PDF version: 034. Romans 9v6-13
Question: what makes you think you are a Christian? I was asked this question in 1982, shortly after I became a Christian. I said, “Because Christ lives in me and I have come to trust in Him!”
We are living in crucial days when it is vital for Christians to be confident in their faith, and to be able to share the message of God’s love for hurting humanity. This is important because there is a lot of confusion out there about what it means to be a Christian. Some genuinely believe that going to church, or coming from a Christian family, or baby baptism makes you a Christian. It is our job to explain the good news of the gospel, but we need to know it first.
Being a Christian is a matter of the heart, and of faith: You did not choose me, but I chose you and appointed you that you should go and bear fruit and that your fruit should last (John 15:16). This is election. We are Christian because of the elective grace of God which leads us to faith in Jesus Christ. And the purpose of this call is to be a channel of God’s blessing to the world.
Romans 9 is about this calling and election: it’s about the election of Israel. Although this makes it harder to get our heads around our passage, it will help us to understand that we also, as Christians, aren’t Christian because of parentage or culture or ethnicity, but because of God’s elective grace.
As soon as we start to think about election, questions come to mind like, “It’s not fair!” or “Why then does God blame us?” Paul deals with these questions in Romans 9, but 9:6-13 is about the fact of election.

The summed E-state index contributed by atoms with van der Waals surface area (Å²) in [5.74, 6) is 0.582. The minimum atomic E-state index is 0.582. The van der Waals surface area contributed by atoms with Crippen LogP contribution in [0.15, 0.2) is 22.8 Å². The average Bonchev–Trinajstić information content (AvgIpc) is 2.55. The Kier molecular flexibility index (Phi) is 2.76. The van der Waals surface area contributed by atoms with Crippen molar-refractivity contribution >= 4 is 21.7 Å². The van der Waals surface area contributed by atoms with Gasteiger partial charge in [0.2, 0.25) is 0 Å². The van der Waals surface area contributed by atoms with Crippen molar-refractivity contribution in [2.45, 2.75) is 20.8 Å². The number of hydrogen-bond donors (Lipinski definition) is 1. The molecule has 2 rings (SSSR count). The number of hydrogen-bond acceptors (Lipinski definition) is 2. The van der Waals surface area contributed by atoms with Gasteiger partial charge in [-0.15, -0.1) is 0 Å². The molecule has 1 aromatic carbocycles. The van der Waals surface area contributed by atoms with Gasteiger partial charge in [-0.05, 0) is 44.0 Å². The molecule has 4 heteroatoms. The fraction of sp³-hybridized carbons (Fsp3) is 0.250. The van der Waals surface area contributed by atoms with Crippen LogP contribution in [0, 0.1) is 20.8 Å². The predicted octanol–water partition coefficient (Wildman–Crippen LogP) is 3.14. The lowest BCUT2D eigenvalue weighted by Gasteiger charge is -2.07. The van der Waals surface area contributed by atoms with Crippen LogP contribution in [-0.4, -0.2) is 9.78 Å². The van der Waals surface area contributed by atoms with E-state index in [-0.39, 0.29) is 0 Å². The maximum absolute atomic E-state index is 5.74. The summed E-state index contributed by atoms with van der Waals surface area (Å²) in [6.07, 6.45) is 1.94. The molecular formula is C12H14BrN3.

The big question Paul is dealing with in this passage is to ask if God’s covenant with Israel had failed. Why didn’t God’s chosen nation, Israel, receive Jesus as their Messiah? (John 1:11) This was a big deal because it called into question the faithfulness of God.
2Samuel 7:23-24 And who is like your people Israel, the one nation on earth whom God went to redeem to be his people, making himself a name and doing for them great and awesome things by driving out before your people, whom you redeemed for yourself from Egypt, a nation and its gods? And you established for yourself your people Israel to be your people forever. And you, O LORD, became their God.
But in the light of their rejection of Jesus as Messiah, was He still their God? Were they still His people? Paul answered thus:
Romans 9:6 But it is not as though the word of God had failed. For not all who are descended from Israel are Israel.
Paul was not denying the election of ethnic Israel, as a nation (Romans 11:28). However, at the same time, he was making it clear that to be a true child of Abraham didn’t (and doesn’t) depend on ethnicity, i.e. who our parents are.
Paul has already made this point in Romans (Romans 2:28-29). Circumcision, as a mark of cultural and religious identity was not sufficient for salvation. Although there is nothing wrong with circumcision for the Jew (Romans 3:1-2), the heart of the matter is the matter of the heart, a work of the Spirit, circumcision of the heart. Peter’s congregation were cut to the heart (Acts 2:37) when they heard the message of God’s love in Christ, and this led them to repentance and baptism.
Paul’s point is that God was dealing with Israel in his day in the same way he dealt with the patriarchs of old: by election. He illustrates this using the example of Abraham and his two sons, and Isaac and his two sons.